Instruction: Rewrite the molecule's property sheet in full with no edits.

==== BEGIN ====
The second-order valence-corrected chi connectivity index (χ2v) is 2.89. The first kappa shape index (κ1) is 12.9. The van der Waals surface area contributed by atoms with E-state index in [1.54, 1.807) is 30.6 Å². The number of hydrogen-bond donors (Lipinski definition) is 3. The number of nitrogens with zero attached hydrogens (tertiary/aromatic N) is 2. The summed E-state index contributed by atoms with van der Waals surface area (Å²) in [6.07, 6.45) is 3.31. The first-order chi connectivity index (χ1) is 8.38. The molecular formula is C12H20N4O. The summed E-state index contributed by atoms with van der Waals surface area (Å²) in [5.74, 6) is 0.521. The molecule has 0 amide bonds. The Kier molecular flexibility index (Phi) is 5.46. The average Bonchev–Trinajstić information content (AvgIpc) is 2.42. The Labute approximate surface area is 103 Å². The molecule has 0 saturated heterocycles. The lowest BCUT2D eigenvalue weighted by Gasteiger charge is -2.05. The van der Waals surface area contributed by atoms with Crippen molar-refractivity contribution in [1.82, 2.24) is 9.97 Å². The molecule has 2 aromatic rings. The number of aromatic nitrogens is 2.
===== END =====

The second-order valence-corrected chi connectivity index (χ2v) is 2.89. The first kappa shape index (κ1) is 12.9. The van der Waals surface area contributed by atoms with E-state index in [1.54, 1.807) is 30.6 Å². The number of hydrogen-bond donors (Lipinski definition) is 3. The number of nitrogens with zero attached hydrogens (tertiary/aromatic N) is 2. The summed E-state index contributed by atoms with van der Waals surface area (Å²) in [6.07, 6.45) is 3.31. The first-order chi connectivity index (χ1) is 8.38. The molecular formula is C12H20N4O. The summed E-state index contributed by atoms with van der Waals surface area (Å²) in [5.74, 6) is 0.521. The molecule has 0 amide bonds. The Kier molecular flexibility index (Phi) is 5.46. The average Bonchev–Trinajstić information content (AvgIpc) is 2.42. The Labute approximate surface area is 103 Å². The molecule has 0 saturated heterocycles. The lowest BCUT2D eigenvalue weighted by Gasteiger charge is -2.05. The van der Waals surface area contributed by atoms with Crippen molar-refractivity contribution in [1.82, 2.24) is 9.97 Å². The molecule has 2 aromatic rings. The number of aromatic nitrogens is 2.